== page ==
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  #1  
Unread 09-13-2005, 02:08 PM
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Default Answered: Chemistry question on NMR Spectroscopy?

What exactly does "proton shielding", chemical shifts and exterior magnetic field in respect to NMR mean? What are the trends in the chemical shift? Is it the higher the shift, the lower the proton shielding, thus it is easier for them to "flip", or is it the other way around? And what does "resonance" mean?Thanks for your inspiring explanations, which I understood fairly well.
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Best Answer - Posted by Aaron H
Proton "shielding" is when the positive charge of the proton is "shielded" (less prominent) by the electron cloud. When you have a molecule that includes electronegative atoms, such as Oxygen or halides, the electrons will spend more time closer to the electronegative atoms and less near their respective protons. So the "H" in "OH" will be less shielded than the H's in CH4. Deshielding moves the signal a bit to the left -- so when you're consulting your reference chart -- if it says "3.2", you won't want to rule out signals that show up a little above that (3.5-4.0).Resonance is the property of certain molecular structures that involve the sharing of a double bond. The archetypal example is a Benzene Ring (or an "Aromatic Ring") which is a C6H6 cyclohexane molecule with conjugated (alternating) double bonding. When the electrons in a double bond could just as easily be in an identical location elsewhere in the molecule, they'll jump around. For example:H3C-O=C-O-CH3In this diester, it is symmetrical and although the double-bond is currently on the left side, the electrons will alternate between that arrangement and this one.H3C-O-C=O-CH3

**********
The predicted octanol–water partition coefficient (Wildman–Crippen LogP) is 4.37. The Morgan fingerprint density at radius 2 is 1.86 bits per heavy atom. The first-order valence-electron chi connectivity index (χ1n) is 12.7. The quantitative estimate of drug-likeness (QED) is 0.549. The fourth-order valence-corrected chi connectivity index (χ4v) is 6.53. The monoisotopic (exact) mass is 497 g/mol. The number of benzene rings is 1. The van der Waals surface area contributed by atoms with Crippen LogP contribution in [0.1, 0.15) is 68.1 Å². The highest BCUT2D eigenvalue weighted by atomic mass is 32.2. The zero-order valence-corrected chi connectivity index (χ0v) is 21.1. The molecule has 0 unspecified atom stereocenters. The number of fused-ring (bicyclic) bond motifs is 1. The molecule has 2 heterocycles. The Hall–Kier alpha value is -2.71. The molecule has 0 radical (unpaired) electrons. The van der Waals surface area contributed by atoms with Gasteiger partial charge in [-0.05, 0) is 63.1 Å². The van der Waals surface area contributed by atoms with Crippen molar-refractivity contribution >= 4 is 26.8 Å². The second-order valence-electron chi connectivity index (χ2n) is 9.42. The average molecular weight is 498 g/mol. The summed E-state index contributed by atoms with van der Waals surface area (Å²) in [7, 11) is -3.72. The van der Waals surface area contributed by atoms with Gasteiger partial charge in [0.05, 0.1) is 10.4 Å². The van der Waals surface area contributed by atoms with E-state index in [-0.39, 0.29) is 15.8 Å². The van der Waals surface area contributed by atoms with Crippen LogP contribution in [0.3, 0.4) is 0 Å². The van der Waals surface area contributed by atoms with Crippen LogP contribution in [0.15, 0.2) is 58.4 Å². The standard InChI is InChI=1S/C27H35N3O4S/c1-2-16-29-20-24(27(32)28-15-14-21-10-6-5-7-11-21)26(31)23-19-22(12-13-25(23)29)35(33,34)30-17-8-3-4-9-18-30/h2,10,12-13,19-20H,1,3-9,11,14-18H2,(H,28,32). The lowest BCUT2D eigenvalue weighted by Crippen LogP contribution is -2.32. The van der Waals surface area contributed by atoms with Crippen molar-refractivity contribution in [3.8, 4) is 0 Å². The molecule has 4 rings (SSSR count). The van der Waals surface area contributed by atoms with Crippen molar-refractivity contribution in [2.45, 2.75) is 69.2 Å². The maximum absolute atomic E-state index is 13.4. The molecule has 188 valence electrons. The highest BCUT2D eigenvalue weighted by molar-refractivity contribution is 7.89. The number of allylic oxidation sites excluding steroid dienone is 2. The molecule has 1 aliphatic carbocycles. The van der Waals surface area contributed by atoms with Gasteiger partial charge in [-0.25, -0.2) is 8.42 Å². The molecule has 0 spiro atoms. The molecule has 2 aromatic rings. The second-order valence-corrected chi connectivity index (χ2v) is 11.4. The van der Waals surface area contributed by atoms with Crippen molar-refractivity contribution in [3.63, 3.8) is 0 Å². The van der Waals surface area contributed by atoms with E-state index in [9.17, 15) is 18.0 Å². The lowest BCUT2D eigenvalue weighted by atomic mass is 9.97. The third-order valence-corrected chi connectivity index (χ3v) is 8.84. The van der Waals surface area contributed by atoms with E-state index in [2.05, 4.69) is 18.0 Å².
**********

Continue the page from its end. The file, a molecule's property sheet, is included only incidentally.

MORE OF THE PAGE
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Default Chemistry question on NMR Spectroscopy?

Proton "shielding" is when the positive charge of the proton is "shielded" (less prominent) by the electron cloud. When you have a molecule that includes electronegative atoms, such as Oxygen or halides, the electrons will spend more time closer to the electronegative atoms and less near their respective protons. So the "H" in "OH" will be less shielded than the H's in CH4. Deshielding moves the signal a bit to the left -- so when you're consulting your reference chart -- if it says "3.2", you won't want to rule out signals that show up a little above that (3.5-4.0).Resonance is the property of certain molecular structures that involve the sharing of a double bond. The archetypal example is a Benzene Ring (or an "Aromatic Ring") which is a C6H6 cyclohexane molecule with conjugated (alternating) double bonding. When the electrons in a double bond could just as easily be in an identical location elsewhere in the molecule, they'll jump around. For example:H3C-O=C-O-CH3In this diester, it is symmetrical and although the double-bond is currently on the left side, the electrons will alternate between that arrangement and this one.H3C-O-C=O-CH3

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